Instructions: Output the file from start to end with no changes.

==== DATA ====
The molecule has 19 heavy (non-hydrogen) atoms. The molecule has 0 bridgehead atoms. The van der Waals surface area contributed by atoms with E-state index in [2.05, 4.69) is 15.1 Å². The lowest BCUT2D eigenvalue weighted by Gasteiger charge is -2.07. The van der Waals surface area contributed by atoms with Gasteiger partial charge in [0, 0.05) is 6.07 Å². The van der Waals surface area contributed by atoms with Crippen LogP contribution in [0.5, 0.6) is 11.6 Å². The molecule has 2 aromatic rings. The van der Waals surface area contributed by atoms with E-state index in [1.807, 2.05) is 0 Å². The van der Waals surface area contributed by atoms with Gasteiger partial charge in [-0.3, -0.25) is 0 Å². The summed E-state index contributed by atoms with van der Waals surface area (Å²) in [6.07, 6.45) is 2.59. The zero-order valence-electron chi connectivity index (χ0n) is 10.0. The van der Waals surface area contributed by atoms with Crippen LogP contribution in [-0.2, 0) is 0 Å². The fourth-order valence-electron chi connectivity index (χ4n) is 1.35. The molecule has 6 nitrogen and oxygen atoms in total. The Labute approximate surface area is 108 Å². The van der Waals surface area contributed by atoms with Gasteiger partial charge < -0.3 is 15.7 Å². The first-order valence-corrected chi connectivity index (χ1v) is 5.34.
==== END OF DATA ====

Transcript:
The molecule has 19 heavy (non-hydrogen) atoms. The molecule has 0 bridgehead atoms. The van der Waals surface area contributed by atoms with E-state index in [2.05, 4.69) is 15.1 Å². The lowest BCUT2D eigenvalue weighted by Gasteiger charge is -2.07. The van der Waals surface area contributed by atoms with Gasteiger partial charge in [0, 0.05) is 6.07 Å². The van der Waals surface area contributed by atoms with Crippen LogP contribution in [0.5, 0.6) is 11.6 Å². The molecule has 2 aromatic rings. The van der Waals surface area contributed by atoms with E-state index in [1.807, 2.05) is 0 Å². The van der Waals surface area contributed by atoms with Gasteiger partial charge in [-0.3, -0.25) is 0 Å². The summed E-state index contributed by atoms with van der Waals surface area (Å²) in [6.07, 6.45) is 2.59. The zero-order valence-electron chi connectivity index (χ0n) is 10.0. The van der Waals surface area contributed by atoms with Crippen LogP contribution in [-0.2, 0) is 0 Å². The fourth-order valence-electron chi connectivity index (χ4n) is 1.35. The molecule has 6 nitrogen and oxygen atoms in total. The Labute approximate surface area is 108 Å². The van der Waals surface area contributed by atoms with Gasteiger partial charge < -0.3 is 15.7 Å². The first-order valence-corrected chi connectivity index (χ1v) is 5.34.